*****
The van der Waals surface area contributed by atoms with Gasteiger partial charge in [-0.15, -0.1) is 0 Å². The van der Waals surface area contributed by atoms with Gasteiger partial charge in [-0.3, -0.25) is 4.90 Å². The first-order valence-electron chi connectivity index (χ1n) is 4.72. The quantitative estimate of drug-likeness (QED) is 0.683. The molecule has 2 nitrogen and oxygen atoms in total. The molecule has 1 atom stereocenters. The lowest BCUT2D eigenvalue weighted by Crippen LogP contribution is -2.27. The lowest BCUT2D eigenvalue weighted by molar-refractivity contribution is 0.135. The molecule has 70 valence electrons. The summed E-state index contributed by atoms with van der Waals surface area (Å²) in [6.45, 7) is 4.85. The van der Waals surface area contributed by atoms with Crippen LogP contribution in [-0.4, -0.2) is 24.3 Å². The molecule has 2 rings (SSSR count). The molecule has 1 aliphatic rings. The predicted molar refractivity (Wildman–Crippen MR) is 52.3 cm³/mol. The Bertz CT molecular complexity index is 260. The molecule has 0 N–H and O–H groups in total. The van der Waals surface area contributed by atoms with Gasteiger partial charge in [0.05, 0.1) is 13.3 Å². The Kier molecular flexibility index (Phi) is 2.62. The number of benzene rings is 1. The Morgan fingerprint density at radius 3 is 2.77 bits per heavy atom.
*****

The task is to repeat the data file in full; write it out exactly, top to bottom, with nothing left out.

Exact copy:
The van der Waals surface area contributed by atoms with Gasteiger partial charge in [-0.15, -0.1) is 0 Å². The van der Waals surface area contributed by atoms with Gasteiger partial charge in [-0.3, -0.25) is 4.90 Å². The first-order valence-electron chi connectivity index (χ1n) is 4.72. The quantitative estimate of drug-likeness (QED) is 0.683. The molecule has 2 nitrogen and oxygen atoms in total. The molecule has 1 atom stereocenters. The lowest BCUT2D eigenvalue weighted by Crippen LogP contribution is -2.27. The lowest BCUT2D eigenvalue weighted by molar-refractivity contribution is 0.135. The molecule has 70 valence electrons. The summed E-state index contributed by atoms with van der Waals surface area (Å²) in [6.45, 7) is 4.85. The van der Waals surface area contributed by atoms with Crippen LogP contribution in [-0.4, -0.2) is 24.3 Å². The molecule has 2 rings (SSSR count). The molecule has 1 aliphatic rings. The predicted molar refractivity (Wildman–Crippen MR) is 52.3 cm³/mol. The Bertz CT molecular complexity index is 260. The molecule has 0 N–H and O–H groups in total. The van der Waals surface area contributed by atoms with Gasteiger partial charge in [0.05, 0.1) is 13.3 Å². The Kier molecular flexibility index (Phi) is 2.62. The number of benzene rings is 1. The Morgan fingerprint density at radius 3 is 2.77 bits per heavy atom.